Gambleaware is a charity that helps with gambling problems.

  • All British gambling operators are required to make a donation to GambleAware, a charity organization that manages problem gambling.
  • GVC Holdings pledged to donate 1.45 million pounds to charity, the most among all bookmakers in the area.
  • In the U.S., each state with legal sports betting has its own provision for how much taxes, if any, will be used to treat problem gambling.

TALLAHASSEE, Fla. – GambleAware, a British-based charity that aims at tackling gambling-related harm in society, published details of donations for Q1 and Q2 2019/2020 last week.

Between April 1, 2019, through September 30, 2019, the organization brought in a total of 5.4 million pounds worth of donations and pledges. This figure excludes any regulatory settlements that bookmakers had to incur.

According to GambleAware’s press release, a bulk of those funds came from three major bookmakers. Those companies are Bet365 which donated 868,000 pounds, William Hill which pledged to contribute 1 million pounds, and GVC Holdings which pledged to give away 1.45 million pounds to the group.

British gambling companies have to make mandatory contributions to GambleAware. The organization expects those operators that make more than 250,000 pounds in net revenue to donate at least 0.1% of their earnings. Those that make less than that amount are expected to donate at least 250 pounds.

There are plenty of bookmakers in the U.K., which makes funding the organization easier and tackling problem gambling a bit more efficient.

But, what about the U.S.? With legal sports betting becoming more prevalent throughout the country, opponents of the activity are worried that gambling addiction will only increase. So how have lawmakers taken on this issue?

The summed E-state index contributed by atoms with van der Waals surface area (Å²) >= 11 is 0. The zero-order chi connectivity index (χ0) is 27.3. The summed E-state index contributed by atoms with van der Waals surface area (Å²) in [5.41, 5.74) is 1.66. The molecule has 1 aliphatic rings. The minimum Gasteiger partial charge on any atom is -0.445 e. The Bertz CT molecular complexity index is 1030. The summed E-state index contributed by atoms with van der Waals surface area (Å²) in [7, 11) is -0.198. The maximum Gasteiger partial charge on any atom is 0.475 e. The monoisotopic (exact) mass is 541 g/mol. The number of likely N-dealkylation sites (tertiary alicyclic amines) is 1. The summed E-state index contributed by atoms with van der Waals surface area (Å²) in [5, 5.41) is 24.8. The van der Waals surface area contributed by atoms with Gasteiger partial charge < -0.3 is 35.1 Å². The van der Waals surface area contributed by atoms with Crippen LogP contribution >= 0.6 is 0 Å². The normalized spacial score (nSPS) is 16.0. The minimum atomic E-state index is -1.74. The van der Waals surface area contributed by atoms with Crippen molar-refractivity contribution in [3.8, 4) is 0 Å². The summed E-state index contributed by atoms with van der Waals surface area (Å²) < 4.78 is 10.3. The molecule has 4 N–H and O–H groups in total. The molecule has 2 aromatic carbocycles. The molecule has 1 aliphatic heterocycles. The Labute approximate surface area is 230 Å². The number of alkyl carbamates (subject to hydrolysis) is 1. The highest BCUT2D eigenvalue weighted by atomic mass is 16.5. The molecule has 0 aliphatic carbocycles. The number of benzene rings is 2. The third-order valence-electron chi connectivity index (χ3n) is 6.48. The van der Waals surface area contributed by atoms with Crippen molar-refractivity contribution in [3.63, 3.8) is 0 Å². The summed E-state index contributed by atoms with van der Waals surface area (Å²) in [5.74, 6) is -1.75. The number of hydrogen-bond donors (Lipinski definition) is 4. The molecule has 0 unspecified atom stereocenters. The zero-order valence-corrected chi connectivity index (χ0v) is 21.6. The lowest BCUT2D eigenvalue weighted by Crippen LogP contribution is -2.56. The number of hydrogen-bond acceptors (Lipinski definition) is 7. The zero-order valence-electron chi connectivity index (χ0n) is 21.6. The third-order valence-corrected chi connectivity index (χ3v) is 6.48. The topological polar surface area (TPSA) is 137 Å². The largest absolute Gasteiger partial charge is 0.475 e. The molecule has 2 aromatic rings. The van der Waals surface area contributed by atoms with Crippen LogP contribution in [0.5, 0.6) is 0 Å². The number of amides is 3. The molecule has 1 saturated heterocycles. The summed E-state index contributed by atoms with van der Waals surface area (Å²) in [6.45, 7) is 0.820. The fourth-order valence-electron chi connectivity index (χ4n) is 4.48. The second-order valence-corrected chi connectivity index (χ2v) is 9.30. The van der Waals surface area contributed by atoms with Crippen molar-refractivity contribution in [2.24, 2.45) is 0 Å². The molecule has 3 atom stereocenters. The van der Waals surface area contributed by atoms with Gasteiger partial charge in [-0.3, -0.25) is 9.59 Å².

How The U.S. Has Dealt With Legal Sports Betting And Problem Gambling

When the Professional and Amateur Sports Protection Act (PASPA) was found to be unconstitutional in May of 2018, it opened the door for individual states to regulate sports betting to their own choosing.

This means that there is no federal percentage of funds that bookmakers have to donate to problem gambling services.

In fact, none of the states with legalized sports betting has mandated that sports wagering companies themselves have to donate to a charitable organization like GambleAware.

Instead, many states require a portion of the taxes collected from gaming operators to go to state-funded gambling addiction services.

For example, the Indiana sports betting bill IN SB 552, which was passed in May, mandated that a 9.5% tax would be enforced on each sportsbook’s gross revenue. Of that 9.5% tax, 3.33% is going to be issued out to gambling addiction services.

Indiana legalized both land-based sports betting at over a dozen gaming venues as well as mobile sports betting throughout the state. The sports betting market is expected to be quite large so that 3.33% could become a substantial amount of money.

To counter that, NH HB 480, which was signed into law in New Hampshire this summer, did not include language that specified how much funds will be used, if any, to treat problem gambling. A general tax rate was not mentioned either. Sports betting operators will have to negotiate with the state regulators individually.

Because of this disparity, it’s difficult to tell if problem-gambling services are being funded correctly or efficiently.

Federal regulations such as those in the U.K. may work in that region because of the size of the U.K. However, in the U.S., the population and gambling market in each state varies. This means that setting a required amount to be donated in each state may not work.

Some states may end up funding these services too much and won’t be able to use the money collected from sports betting for other state initiatives. Other states may have an extremely large number of sports bettors and may not be donating enough to counteract problem gambling.

For now and for the foreseeable future, it will be up to local lawmakers to decide how the pie gets split and how much should go towards these types of state-funded services.

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